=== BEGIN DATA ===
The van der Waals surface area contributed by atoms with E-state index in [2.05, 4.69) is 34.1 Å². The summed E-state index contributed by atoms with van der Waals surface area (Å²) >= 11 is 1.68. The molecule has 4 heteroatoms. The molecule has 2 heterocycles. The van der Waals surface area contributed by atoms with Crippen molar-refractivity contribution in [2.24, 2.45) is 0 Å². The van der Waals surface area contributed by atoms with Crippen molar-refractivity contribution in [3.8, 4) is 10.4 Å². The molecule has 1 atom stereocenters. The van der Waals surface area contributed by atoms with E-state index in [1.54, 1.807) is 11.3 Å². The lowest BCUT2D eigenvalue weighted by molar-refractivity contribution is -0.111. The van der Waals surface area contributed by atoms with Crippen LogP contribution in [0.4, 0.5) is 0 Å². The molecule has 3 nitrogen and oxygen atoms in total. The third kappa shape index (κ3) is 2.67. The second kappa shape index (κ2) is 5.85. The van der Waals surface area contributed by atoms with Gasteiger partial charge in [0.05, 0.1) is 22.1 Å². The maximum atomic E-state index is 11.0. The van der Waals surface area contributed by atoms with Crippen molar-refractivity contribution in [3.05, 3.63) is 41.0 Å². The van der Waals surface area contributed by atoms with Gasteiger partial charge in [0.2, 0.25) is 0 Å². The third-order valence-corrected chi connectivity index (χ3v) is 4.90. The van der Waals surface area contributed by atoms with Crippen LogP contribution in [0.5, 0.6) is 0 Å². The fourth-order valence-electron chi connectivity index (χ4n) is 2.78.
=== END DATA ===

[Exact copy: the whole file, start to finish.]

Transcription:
The van der Waals surface area contributed by atoms with E-state index in [2.05, 4.69) is 34.1 Å². The summed E-state index contributed by atoms with van der Waals surface area (Å²) >= 11 is 1.68. The molecule has 4 heteroatoms. The molecule has 2 heterocycles. The van der Waals surface area contributed by atoms with Crippen molar-refractivity contribution in [2.24, 2.45) is 0 Å². The van der Waals surface area contributed by atoms with Crippen molar-refractivity contribution in [3.8, 4) is 10.4 Å². The molecule has 1 atom stereocenters. The van der Waals surface area contributed by atoms with E-state index in [1.54, 1.807) is 11.3 Å². The lowest BCUT2D eigenvalue weighted by molar-refractivity contribution is -0.111. The van der Waals surface area contributed by atoms with Crippen LogP contribution in [0.4, 0.5) is 0 Å². The molecule has 3 nitrogen and oxygen atoms in total. The third kappa shape index (κ3) is 2.67. The second kappa shape index (κ2) is 5.85. The van der Waals surface area contributed by atoms with Gasteiger partial charge in [0.05, 0.1) is 22.1 Å². The maximum atomic E-state index is 11.0. The van der Waals surface area contributed by atoms with Crippen molar-refractivity contribution in [3.05, 3.63) is 41.0 Å². The van der Waals surface area contributed by atoms with Gasteiger partial charge in [0.2, 0.25) is 0 Å². The third-order valence-corrected chi connectivity index (χ3v) is 4.90. The van der Waals surface area contributed by atoms with Crippen LogP contribution in [0.5, 0.6) is 0 Å². The fourth-order valence-electron chi connectivity index (χ4n) is 2.78.